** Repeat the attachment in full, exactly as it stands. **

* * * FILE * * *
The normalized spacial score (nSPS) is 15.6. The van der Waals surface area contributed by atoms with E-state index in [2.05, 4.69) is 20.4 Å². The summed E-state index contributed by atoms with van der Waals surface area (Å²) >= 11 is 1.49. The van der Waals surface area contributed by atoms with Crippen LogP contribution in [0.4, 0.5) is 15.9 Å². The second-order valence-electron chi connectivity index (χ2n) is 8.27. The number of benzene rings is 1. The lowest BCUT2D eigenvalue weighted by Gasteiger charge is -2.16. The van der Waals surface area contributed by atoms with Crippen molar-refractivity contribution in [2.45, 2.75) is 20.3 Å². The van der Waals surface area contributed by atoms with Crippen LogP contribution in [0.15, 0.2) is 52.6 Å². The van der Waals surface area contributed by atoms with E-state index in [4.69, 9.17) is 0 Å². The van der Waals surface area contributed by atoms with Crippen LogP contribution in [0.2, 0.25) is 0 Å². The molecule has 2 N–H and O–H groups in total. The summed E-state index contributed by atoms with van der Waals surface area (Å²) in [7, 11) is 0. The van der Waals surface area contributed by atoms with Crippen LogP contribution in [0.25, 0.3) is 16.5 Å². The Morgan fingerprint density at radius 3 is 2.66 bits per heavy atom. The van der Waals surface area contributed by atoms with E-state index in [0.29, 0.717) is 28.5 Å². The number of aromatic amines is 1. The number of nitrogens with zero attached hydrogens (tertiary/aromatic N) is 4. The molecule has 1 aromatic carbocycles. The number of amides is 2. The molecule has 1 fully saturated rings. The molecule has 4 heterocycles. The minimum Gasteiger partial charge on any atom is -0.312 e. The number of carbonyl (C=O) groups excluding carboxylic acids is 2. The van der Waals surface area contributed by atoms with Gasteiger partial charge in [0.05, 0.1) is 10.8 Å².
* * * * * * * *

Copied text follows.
The normalized spacial score (nSPS) is 15.6. The van der Waals surface area contributed by atoms with E-state index in [2.05, 4.69) is 20.4 Å². The summed E-state index contributed by atoms with van der Waals surface area (Å²) >= 11 is 1.49. The van der Waals surface area contributed by atoms with Crippen LogP contribution in [0.4, 0.5) is 15.9 Å². The second-order valence-electron chi connectivity index (χ2n) is 8.27. The number of benzene rings is 1. The lowest BCUT2D eigenvalue weighted by Gasteiger charge is -2.16. The van der Waals surface area contributed by atoms with Crippen molar-refractivity contribution in [2.45, 2.75) is 20.3 Å². The van der Waals surface area contributed by atoms with Crippen LogP contribution in [0.15, 0.2) is 52.6 Å². The van der Waals surface area contributed by atoms with E-state index in [4.69, 9.17) is 0 Å². The van der Waals surface area contributed by atoms with Crippen LogP contribution in [0.2, 0.25) is 0 Å². The molecule has 2 N–H and O–H groups in total. The summed E-state index contributed by atoms with van der Waals surface area (Å²) in [7, 11) is 0. The van der Waals surface area contributed by atoms with Crippen LogP contribution in [0.25, 0.3) is 16.5 Å². The Morgan fingerprint density at radius 3 is 2.66 bits per heavy atom. The van der Waals surface area contributed by atoms with E-state index in [0.29, 0.717) is 28.5 Å². The number of aromatic amines is 1. The number of nitrogens with zero attached hydrogens (tertiary/aromatic N) is 4. The molecule has 1 aromatic carbocycles. The number of amides is 2. The molecule has 1 fully saturated rings. The molecule has 4 heterocycles. The minimum Gasteiger partial charge on any atom is -0.312 e. The number of carbonyl (C=O) groups excluding carboxylic acids is 2. The van der Waals surface area contributed by atoms with Gasteiger partial charge in [0.05, 0.1) is 10.8 Å².